[00:07:34.200] – Constanza Roeder
What? No. That? No. Yes, it did. Yeah, the pandemic— So, all of our programming is in person or was in person. Clue there. And then March of 2020, all of our programs were suspended in the hospital. And so we had to figure out, “Okay, what are we going to do?” Because our patient population, our stakeholders are even more isolated. They’re experiencing even more of the reasons that we’re there in the first place, because now they can’t have any family visitors and they couldn’t leave their rooms like so bad, so bad. Like we have to find a way and we have to find a way to support during this time.

[00:08:21.510] – Constanza Roeder
And so we spent two weeks and we completely overhauled our whole program and put it online so that people could access that. We started live streaming a lot of content, which is a really cool way, because really cool thing is a lot of our donors follow our social media and a lot of our clients follow social media. So we did these live interactive art sessions on social media and they could interact with each other, which is really kind of a special thing that we can’t usually bring a lot of donors into the hospital to kind of see our work. So they got to kind of interact with each other on this virtual platform. And we’ve kept some of those elements that we built in our programming because we found it’s helped us provide a better continuum of care for our patients now as well. So that’s it. Yeah. Interesting time.

[00:09:13.170] – Boris
No doubt, stressful two weeks there that you guys spent overhauling everything. But I hear the outcomes were pretty good. So can you tell us what did you guys come up with and how did it change what you’re doing?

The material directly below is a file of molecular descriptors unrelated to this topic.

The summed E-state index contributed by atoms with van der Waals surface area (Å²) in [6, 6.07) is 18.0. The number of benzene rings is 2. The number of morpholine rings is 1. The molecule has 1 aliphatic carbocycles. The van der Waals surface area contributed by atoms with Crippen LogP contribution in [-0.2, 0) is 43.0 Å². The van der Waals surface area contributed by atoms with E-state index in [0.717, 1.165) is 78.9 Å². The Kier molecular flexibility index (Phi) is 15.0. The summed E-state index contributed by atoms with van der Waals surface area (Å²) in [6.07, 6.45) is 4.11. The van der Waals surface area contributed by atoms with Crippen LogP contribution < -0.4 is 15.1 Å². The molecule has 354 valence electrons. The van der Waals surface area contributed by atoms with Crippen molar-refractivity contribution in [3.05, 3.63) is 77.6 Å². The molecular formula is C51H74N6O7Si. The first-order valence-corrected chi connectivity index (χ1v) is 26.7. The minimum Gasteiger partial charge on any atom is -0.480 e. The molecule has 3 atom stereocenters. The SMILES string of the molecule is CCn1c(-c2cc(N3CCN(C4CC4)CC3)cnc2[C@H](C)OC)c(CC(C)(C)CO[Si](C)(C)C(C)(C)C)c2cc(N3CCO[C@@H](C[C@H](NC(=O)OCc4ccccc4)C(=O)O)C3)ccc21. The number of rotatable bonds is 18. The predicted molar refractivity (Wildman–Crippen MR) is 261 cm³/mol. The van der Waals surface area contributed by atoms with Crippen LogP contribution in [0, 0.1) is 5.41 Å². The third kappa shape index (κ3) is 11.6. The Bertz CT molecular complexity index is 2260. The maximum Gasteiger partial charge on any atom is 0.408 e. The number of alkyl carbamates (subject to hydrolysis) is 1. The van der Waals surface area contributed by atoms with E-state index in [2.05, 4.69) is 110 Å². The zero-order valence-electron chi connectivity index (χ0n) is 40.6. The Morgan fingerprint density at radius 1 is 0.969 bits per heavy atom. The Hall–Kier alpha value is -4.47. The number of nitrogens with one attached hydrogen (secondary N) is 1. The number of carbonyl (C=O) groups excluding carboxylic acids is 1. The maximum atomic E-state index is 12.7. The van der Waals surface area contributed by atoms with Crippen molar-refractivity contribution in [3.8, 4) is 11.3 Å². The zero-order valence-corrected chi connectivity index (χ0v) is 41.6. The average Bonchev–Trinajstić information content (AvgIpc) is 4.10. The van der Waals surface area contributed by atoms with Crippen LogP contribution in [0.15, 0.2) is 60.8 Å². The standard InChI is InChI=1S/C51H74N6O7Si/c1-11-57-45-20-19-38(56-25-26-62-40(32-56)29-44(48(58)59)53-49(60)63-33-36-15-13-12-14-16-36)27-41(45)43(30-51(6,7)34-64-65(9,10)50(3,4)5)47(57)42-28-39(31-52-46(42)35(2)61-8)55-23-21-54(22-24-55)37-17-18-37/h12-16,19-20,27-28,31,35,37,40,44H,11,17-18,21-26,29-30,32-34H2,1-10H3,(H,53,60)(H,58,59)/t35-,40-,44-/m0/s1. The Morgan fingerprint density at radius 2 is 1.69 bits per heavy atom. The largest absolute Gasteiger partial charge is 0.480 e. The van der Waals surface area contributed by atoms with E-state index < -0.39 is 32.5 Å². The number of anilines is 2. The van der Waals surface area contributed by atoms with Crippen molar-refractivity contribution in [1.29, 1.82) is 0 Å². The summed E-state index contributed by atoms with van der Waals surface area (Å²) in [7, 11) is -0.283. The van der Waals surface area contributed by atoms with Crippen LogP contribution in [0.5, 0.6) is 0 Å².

[00:09:26.850] – Constanza Roeder
Sure. So it was kind of on all fronts. Right? So there’s the programming front, but also the fundraising front, which, of course, is common to all nonprofits. So on the programming front, we put together a platform where our clients could schedule sessions directly with their favorite artist or musician or writer, someone on our team, and then they would meet through Zoom. We also did, like I said, the live streaming, we did some group sessions as well. We also kind of put the word out in some of the communication channels that we were connected with in the healthcare community on the national level.

[00:10:08.150] – Constanza Roeder
And so we were able to support groups from around the country. And we still are actually because there’s a lot of groups that have had to shift completely online. We serve a lot of high-risk people that face isolation because they’re immunocompromised. So they’re living pandemic times all the time. So a lot of the social workers we partnered with were having trouble keeping people engaged virtually… the Zoom fatigue is a real thing. So they’ve been bringing us in as like little special fun event things to help keep people engaged so they’re continuing to connect with each other and not just retreating into isolation. Because, yes, virtual is not ideal, but when it’s the only way we can connect, we’ve got to find fun ways—ways to make it fun so people continue to engage. So that’s kind of on the program side of things.

[00:11:05.490] – Constanza Roeder
And then we also built a new program that specifically is supporting healthcare workers. And it’s called… we call it our Gratitude Grams program because the burnout rates are just ridiculous right now. And there’s kind of this mass exodus from the healthcare field because people are tired and they’re burned out. But the data also shows that there’s a 40% decrease in the incidence of burnout when healthcare providers feel valued and when they feel appreciated.

[00:11:40.310] – Constanza Roeder
So we built this program around showing gratitude through the arts. So we put up a platform where people could submit letters of thanks in gratitude to healthcare workers, and they just fill out a simple form on our website. And then we combine those messages with a video from one of our artist, musicians or writers that has an uplifting song or a poem or a prompt or some sort of simple art activity people could do, like on a pad of paper, to shift—take a moment to shift their mindset and help them feel seen and really feel that someone else is holding them in their heart and is really thinking of them and has put some energy into making them feel appreciated.